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Singapore’s most vocal opposition leader accused the High Court on Tuesday of making his cross-examination of Prime Minister Lee Hsien Loong “meaningless” by upholding objections to almost every question asked.
Lee and Minister Mentor Lee Kuan Yew pressed for a second day for aggravated damages against Singapore Democratic Party (SDP) chief Chee Soon Juan, his sister and executive member Chee Siok Chin, and the party itself.
Justice Belinda Ang granted the request of Lee’s lawyer Davider Singh to limit the time for cross-examination of the prime minister, which started on Monday. She also agreed to set two hours for the cross-examination of independence leader and Minister Mentor Lee Kuan Yew, wrapping up the proceedings on Tuesday instead of Wednesday.
Lee took the witness stand for more than an hour. Singh objected to one question after another from Chee, who was representing himself, continually on the grounds of irrelevance. The objections were upheld.
“You have chopped off our legs and lopped off our arms,” Chee Siok Chin said to Ang. “Do you want our heads next?”
The Lees won the defamation suit against the SDP and the Chees in 2006 stemming from the SDP newsletter, The New Democrat, published before the general election that year. It contained articles on a scandal at the National Kidney Foundation and drew parallels between how the charity and government were run.
The father and son sued over remarks which alleged they were corrupt and covered up wrongdoings at the foundation.
Not only were questions touching on the scandal ruled irrelevent, but others on Government Investment Corporation funds, Lee’s salary and his awareness of the plights of the elderly poor and other conditions in the affluent city-state.
“Lee has said he takes great pride in his integrity,” Chee told Ang in explaining a question. “It must be relevant.”
“Move on,” she responded.
Lee did acknowledge that he had said that Chee harbored hatred toward him. When Chee asked how Lee knew him, the prime minister said “not as a personal friend” but from his record as a public figure.
The case marks the first time any leader of the ruling People’s Action Party has been cross-examined by a political opponent in open court. The party holds all but two seats in the 84-member parliament and has dominated the political scene since independence from Malaysia in 1965.
If the SDP is unable to pay up, the 28-year-old party faces the prospect of dissolution.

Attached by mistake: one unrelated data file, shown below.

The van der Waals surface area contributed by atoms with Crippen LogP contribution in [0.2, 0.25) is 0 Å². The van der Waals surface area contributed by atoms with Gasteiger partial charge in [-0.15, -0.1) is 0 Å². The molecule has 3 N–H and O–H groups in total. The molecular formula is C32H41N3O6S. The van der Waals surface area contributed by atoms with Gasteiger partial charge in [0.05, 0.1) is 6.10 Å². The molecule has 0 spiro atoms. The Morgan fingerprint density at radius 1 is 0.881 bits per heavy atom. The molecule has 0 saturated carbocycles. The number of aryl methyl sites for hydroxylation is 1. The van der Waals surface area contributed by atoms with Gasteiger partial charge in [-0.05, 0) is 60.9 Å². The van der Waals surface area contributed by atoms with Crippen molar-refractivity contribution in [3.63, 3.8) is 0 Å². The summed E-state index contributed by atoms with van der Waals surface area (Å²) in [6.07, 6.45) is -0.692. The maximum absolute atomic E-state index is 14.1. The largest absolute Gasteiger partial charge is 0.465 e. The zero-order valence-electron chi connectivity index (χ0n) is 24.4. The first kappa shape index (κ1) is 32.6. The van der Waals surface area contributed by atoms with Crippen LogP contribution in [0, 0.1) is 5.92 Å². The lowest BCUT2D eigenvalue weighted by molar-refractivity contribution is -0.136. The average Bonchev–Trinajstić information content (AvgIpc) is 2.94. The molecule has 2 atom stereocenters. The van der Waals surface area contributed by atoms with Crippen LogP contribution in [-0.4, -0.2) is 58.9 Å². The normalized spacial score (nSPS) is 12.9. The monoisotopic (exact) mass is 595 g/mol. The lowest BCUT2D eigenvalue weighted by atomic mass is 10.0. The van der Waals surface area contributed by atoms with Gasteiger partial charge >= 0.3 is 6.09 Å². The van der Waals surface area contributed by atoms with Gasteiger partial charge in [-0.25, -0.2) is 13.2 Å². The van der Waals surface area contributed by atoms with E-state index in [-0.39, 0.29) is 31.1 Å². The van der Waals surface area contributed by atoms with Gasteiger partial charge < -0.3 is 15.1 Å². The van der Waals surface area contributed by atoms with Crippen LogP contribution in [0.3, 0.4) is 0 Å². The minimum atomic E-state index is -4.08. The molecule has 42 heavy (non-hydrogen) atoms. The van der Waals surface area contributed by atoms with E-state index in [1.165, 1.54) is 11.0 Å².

Chee Soon Juan was declared bankrupt following a defamation award of 500,000 Singapore dollars (373,000 US dollars) in February 2006 to Lee Kuan Yew and another former prime minister, Goh Chok Tong.
He is barred from running for parliament until 2011. His sister was declared bankrupt for failing to pay costs related to a protest last year. Activists and critics including Amnesty International say Singapore’s leaders use defamation lawsuits to cripple opposition politicians. The government maintains such legal action is necessary to safeguard the leaders’ reputations.
* Dr Chee’s full quote to Mr Lee Hsien Loong was: “I don’t hate you. To hate someone, that someone must do something big and controversial. Your only claim to legitimacy is that you are Lee Kuan Yew’s son. So don’t flatter yourself. You are not worth the time and the effort.”
Singapore politicians hurl insults in court
Singapore politicians hurled insults and clashed over transparency in the city-state in a court case on Tuesday.
Former leader Lee Kuan Yew, 84, and his son, the current Prime Minister Lee Hsien Loong, took the stand as part of a hearing to determine defamation damages against the opposition Singapore Democratic Party and its leader Chee Soon Juan, who is not a member of a parliament dominated by Lee’s party.
“I don’t think even Solomon would be able to mediate between a psychopath and sane rational people,” he said, referring to the biblical King Solomon.
Most of Chee’s questions to Lee Hsien Loong, which ranged from the secrecy of Singapore’s sovereign wealth fund investments to ministerial pay that is amongst the world’s highest, were objected to by Lee’s lawyer on the grounds of irrelevance and upheld by the judge.
Lee Kuan Yew is credited with policies that have been critical to making Singapore one of the region’s most prosperous countries, but has been criticised by human rights groups for his use of lawsuits against political opponents and the media.
Singapore’s political landscape has been dominated by one party — the People’s Action Party — since its independence in 1965. Its past two prime ministers still retain loosely defined cabinet posts, namely “minister mentor” and “senior minister”.
* Dr Chee’s full quote to Mr Lee Kuan Yew was: “I don’t hate you, I really don’t. I feel sorry for you, I think you cut a pitiable figure. But no, I don’t hate you. I feel sorry for you because I think that you derive much pleasure in what you do but find little joy in life.”